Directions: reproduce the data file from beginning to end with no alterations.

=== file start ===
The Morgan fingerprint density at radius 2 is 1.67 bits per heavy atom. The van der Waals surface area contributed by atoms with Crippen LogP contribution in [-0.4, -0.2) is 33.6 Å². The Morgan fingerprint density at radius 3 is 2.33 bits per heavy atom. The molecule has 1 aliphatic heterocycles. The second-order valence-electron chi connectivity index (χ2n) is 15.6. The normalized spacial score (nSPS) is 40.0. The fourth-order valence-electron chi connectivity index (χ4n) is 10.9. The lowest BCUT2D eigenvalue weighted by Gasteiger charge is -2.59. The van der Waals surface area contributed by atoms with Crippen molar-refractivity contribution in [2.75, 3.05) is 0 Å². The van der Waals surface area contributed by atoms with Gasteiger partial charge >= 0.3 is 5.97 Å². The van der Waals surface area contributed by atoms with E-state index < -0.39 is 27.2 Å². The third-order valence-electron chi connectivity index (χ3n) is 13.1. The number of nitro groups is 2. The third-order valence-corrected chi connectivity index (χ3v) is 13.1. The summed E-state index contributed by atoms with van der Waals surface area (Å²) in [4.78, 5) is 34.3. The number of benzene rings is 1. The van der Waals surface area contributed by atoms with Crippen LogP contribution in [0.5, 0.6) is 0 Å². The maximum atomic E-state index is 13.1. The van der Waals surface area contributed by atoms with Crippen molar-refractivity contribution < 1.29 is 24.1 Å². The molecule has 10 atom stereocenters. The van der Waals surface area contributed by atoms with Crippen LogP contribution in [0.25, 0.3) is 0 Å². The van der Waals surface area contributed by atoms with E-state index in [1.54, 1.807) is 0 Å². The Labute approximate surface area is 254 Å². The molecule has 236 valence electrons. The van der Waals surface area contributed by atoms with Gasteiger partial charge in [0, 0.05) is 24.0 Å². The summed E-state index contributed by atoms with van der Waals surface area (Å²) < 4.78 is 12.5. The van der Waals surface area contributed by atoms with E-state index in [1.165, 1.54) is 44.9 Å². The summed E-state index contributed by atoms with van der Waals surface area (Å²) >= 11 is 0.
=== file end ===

The Morgan fingerprint density at radius 2 is 1.67 bits per heavy atom. The van der Waals surface area contributed by atoms with Crippen LogP contribution in [-0.4, -0.2) is 33.6 Å². The Morgan fingerprint density at radius 3 is 2.33 bits per heavy atom. The molecule has 1 aliphatic heterocycles. The second-order valence-electron chi connectivity index (χ2n) is 15.6. The normalized spacial score (nSPS) is 40.0. The fourth-order valence-electron chi connectivity index (χ4n) is 10.9. The lowest BCUT2D eigenvalue weighted by Gasteiger charge is -2.59. The van der Waals surface area contributed by atoms with Crippen molar-refractivity contribution in [2.75, 3.05) is 0 Å². The van der Waals surface area contributed by atoms with Gasteiger partial charge >= 0.3 is 5.97 Å². The van der Waals surface area contributed by atoms with E-state index < -0.39 is 27.2 Å². The third-order valence-electron chi connectivity index (χ3n) is 13.1. The number of nitro groups is 2. The third-order valence-corrected chi connectivity index (χ3v) is 13.1. The summed E-state index contributed by atoms with van der Waals surface area (Å²) in [4.78, 5) is 34.3. The number of benzene rings is 1. The van der Waals surface area contributed by atoms with Crippen LogP contribution in [0.5, 0.6) is 0 Å². The maximum atomic E-state index is 13.1. The van der Waals surface area contributed by atoms with Crippen molar-refractivity contribution < 1.29 is 24.1 Å². The molecule has 10 atom stereocenters. The van der Waals surface area contributed by atoms with Crippen LogP contribution in [0.25, 0.3) is 0 Å². The van der Waals surface area contributed by atoms with E-state index in [1.54, 1.807) is 0 Å². The Labute approximate surface area is 254 Å². The molecule has 236 valence electrons. The van der Waals surface area contributed by atoms with Gasteiger partial charge in [0, 0.05) is 24.0 Å². The summed E-state index contributed by atoms with van der Waals surface area (Å²) < 4.78 is 12.5. The van der Waals surface area contributed by atoms with E-state index in [1.165, 1.54) is 44.9 Å². The summed E-state index contributed by atoms with van der Waals surface area (Å²) >= 11 is 0.